Karen danced with the locals as we walked along the Malecon, checking out the various bands performing on stages every half-block apart.  The music was so loud it would vibrate through your body as you passed and the songs all merged together in to one beat.  As the hour grew later and the crowd grew larger I'd had enough fun and jumped in a taxi.  The fireworks were going off as I got back to the boat.  I was told it was a great show.

Sunday morning I heard a knock on the hull.  Reg and Phoebe had bought tickets from a hotel on the Malecon offering a buffet and bleacher seats to watch the parade.  Unfortunately, Phoebe was sick and, not wanting the ticket to be wasted, Reg offered it to me.  So, once again, we jumped on the Centro bus and made our way toward the old town.  Dinner was surprisingly good and the bleacher seats they set up provided a great perch for viewing the parade.  As the sun dipped under the waves in a splash of orange and purple I gazed over the crowd buzzing below. 

I'm not sure how many thousands of people were crammed into the streets that night but it was standing room only for miles in both directions.  I couldn't help but notice a distinct difference from similar gatherings I've attended in the U.S. -- a complete lack of hostility.  There were no fights, no arguments, no angry words, not even a dirty look.  How can hundreds of thousands of people gather in a public place without some form of conflict?  It seemed oddly irregular to me.  It also seemed strange that few people (besides us gringos) were drinking which, I assume, had a lot to do with the affable attitude of the crowd.  This morning I read that four people were shot on Bourbon Street during the pre-Mardi Gras celebration.  I lived a mile from Oakland, California for many years and am well aware of the dangers of American cities, particularly when large crowds gather.  This was different -- young and old, locals and transients, all clustered together in a peaceful and festive celebration, without attitude, without aggression, without intoxication.  And, although the parade seemed to celebrate the American film industry more than Mexican culture, the floats were impressive.  Millie and Colin would have enjoyed it.

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Sunday, February 3, 2013

Musical Mazatlan

After a week at the El Cid Marina we motored over to the nearby Marina Mazatlan to haul the boat and get the prop pitch adjusted.  Since we were pulling the boat I decided to go ahead and get the bottom painted, too.  And, of course, as soon as we were secure on the stands I could see quite a few large blisters around the keel -- may as well grind those out and fill them while we're here.  Hmmm, wait a minute, there's a little play in the prop shaft -- better replace the cutlass bearing while we're at it.  As I contemplated the additional work in my head I watched a couple guys waxing and polishing the boat next to us -- it made Jean Marie, with her weathered hull and oil-stained gelcoat, look old and tired in comparison.  Ok, ok, go ahead and wax the topsides.

And, so, our simple haulout quickly evolved in to a slightly more complicated and costly project.  Since this is not a DIY yard I knew I wouldn't be doing the work (which is great until the bill comes).  This allowed us some free time to get off the boat and explore Mazatlan a little.  We booked a bungalow down the street for a week, optimistic that the work would be done in that time.  And, to our delight, we splashed down exactly one week later.  That may be the first thing that actually went as planned since we left Alameda.  Thanks to Bob at Total Yacht Works for staying on top of it.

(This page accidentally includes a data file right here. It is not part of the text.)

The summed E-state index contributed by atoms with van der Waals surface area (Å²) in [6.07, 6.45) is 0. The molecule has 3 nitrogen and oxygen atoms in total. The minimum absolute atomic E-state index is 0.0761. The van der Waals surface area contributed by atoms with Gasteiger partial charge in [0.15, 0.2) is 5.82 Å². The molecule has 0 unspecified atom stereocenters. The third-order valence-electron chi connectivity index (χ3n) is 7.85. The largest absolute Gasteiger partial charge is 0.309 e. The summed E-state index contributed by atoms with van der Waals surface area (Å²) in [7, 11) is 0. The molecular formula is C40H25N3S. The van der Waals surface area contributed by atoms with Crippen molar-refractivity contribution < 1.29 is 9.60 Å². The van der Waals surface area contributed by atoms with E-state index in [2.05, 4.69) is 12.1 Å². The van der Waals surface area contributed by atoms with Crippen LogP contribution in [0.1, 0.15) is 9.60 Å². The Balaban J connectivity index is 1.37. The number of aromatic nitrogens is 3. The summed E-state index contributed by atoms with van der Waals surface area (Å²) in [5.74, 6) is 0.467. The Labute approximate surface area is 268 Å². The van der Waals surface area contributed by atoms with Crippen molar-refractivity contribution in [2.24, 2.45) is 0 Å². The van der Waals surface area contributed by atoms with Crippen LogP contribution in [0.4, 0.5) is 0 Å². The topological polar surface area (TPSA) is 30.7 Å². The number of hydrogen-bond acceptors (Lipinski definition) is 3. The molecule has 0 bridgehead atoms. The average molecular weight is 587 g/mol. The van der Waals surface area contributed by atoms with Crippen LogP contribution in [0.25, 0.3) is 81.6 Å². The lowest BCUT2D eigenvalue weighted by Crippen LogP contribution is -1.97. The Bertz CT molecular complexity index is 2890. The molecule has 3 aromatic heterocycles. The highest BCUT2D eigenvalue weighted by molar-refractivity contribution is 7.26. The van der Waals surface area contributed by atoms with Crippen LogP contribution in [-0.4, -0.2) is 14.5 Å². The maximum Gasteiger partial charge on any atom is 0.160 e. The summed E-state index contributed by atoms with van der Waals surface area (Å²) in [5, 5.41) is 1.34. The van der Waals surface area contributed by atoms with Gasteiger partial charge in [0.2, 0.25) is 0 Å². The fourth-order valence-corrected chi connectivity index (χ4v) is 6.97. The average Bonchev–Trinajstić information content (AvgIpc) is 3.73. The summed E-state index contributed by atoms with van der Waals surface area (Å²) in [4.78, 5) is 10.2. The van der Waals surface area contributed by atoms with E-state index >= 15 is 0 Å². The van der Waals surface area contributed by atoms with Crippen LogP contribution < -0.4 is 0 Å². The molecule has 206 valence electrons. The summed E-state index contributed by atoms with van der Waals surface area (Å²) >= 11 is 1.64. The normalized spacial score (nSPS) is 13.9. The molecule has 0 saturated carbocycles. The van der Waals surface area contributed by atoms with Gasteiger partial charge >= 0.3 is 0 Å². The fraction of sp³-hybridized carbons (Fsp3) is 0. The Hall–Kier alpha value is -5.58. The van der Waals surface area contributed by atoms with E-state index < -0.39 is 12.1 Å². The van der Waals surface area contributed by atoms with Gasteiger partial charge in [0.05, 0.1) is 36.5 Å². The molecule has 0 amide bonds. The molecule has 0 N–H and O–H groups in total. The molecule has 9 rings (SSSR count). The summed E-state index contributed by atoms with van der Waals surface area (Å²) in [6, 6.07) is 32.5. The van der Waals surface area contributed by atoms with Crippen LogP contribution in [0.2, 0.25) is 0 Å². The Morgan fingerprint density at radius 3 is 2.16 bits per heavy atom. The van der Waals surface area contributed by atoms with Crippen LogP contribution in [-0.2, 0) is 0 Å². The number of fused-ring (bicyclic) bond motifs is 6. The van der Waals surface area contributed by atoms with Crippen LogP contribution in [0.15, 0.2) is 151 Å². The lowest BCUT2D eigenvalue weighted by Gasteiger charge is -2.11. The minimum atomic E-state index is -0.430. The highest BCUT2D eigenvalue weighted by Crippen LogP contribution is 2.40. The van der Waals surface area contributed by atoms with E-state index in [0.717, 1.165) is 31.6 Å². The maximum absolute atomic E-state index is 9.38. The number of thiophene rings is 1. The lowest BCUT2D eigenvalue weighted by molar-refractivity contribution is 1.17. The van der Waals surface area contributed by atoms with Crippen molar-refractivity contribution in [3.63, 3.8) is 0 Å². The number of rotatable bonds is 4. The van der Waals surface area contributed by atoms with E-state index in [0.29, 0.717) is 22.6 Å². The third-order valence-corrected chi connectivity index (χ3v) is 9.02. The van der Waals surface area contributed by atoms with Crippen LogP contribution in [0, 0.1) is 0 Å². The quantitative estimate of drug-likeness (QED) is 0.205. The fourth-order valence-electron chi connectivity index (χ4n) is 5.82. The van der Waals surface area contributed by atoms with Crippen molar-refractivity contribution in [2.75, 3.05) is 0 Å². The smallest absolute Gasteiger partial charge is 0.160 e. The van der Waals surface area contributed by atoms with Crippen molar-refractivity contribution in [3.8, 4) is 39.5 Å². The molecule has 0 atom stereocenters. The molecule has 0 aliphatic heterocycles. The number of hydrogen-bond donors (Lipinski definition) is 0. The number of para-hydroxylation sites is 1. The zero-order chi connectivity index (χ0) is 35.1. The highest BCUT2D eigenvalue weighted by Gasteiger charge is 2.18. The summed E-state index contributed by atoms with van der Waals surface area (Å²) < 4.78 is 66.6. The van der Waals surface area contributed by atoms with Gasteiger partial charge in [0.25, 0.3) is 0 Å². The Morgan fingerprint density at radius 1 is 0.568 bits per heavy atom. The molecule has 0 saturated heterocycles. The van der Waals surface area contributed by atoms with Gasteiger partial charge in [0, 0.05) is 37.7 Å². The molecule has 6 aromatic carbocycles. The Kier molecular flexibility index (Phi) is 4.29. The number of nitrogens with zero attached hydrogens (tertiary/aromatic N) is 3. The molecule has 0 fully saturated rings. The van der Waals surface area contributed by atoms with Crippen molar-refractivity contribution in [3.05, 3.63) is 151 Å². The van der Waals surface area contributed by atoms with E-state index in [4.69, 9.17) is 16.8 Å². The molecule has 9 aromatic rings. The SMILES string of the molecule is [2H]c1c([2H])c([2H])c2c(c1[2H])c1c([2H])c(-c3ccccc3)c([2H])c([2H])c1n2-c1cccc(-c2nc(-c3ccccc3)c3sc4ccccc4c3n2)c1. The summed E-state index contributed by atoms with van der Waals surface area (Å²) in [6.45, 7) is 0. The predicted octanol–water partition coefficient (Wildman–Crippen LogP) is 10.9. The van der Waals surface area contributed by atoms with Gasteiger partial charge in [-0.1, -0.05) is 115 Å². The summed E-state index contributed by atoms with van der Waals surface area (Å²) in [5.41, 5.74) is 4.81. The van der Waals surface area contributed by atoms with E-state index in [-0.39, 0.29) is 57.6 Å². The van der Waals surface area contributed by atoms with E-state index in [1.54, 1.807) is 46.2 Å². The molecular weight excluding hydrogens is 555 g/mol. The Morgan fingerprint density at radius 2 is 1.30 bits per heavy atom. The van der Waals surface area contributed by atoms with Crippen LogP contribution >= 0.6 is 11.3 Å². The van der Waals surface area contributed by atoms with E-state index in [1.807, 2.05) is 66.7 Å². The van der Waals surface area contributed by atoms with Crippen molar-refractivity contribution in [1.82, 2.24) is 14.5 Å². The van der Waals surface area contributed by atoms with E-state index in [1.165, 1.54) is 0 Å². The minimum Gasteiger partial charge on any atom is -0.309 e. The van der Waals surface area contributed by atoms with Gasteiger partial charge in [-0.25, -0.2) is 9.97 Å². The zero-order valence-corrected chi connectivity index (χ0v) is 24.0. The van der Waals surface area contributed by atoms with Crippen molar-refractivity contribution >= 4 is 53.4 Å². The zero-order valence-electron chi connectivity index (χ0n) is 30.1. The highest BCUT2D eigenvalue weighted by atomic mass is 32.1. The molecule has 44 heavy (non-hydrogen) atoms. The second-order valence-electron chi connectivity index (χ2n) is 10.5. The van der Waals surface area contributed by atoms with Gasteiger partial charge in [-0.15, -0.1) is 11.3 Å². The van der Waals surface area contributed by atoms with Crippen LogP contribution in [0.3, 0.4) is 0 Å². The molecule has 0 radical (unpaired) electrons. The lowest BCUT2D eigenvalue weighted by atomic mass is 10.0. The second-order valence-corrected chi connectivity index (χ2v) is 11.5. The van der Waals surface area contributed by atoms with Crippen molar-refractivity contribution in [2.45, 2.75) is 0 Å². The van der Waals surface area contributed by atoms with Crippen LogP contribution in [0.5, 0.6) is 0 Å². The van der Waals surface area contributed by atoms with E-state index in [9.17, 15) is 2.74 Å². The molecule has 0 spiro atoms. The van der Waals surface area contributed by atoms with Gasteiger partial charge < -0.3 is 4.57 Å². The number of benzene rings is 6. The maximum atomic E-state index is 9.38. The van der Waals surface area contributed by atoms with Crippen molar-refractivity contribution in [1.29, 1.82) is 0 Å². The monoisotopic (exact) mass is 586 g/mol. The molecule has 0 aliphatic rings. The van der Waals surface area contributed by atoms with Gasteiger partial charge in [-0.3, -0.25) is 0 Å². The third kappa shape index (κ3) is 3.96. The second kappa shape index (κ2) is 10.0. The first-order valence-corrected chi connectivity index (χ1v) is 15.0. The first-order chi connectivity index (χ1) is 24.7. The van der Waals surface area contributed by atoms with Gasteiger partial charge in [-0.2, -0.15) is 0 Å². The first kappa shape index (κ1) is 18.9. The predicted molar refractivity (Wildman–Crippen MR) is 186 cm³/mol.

We're at the Marina Fonatur now where we'll stay through the weekend to watch the Super Bowl before motoring out on Monday to drive the boat around for a while and complete the break-in process now that we've got the prop adjusted. I'm not very optimistic that we'll see any change and fully expect to be right back here in another week or so to pull the engine out for rebuild number four.  There's a chance I could be wrong.  The engine gods may smile down upon us and send little engine angels to sprinkle fairy dust on our Perkins until the rings seat and it stops burning oil.  I'm not counting on that happening, though.

And, if we do get stuck here in Mazatlan working on the engine it won't be such a bad thing -- certainly not like the nine painful months we spent in Barra.  We've had a lot of fun checking out the old town and some of the local favorites.  On Thursday we went to Palapa Del Mar where Melissa from Total Yacht Works was singing with her band Rock Creek.  We looked forward to enjoying a few beers, some gringo food, and live music.

The place was packed when we got there and Colin was immediately drawn to the music.  At first he stood mesmerized in front of Melissa as she serenaded him.  But soon the rhythm took over and he cut loose on the dance floor, twisting and prancing through a crowd of mostly grey-haired Canadians and Americans.  It was as if Colin suddenly acquired a hundred new grandparents as they all laughed and danced with him, snapping photos and a few hugs in the process.  By the end of the night Colin was presented the Rock Creek spirit award which we accepted onstage before dragging him away for some much needed sleep -- for us, not so much him.  In moments like these I flash back to the words of his very first pediatrician who said "he's going to be a handful".  Oh joy.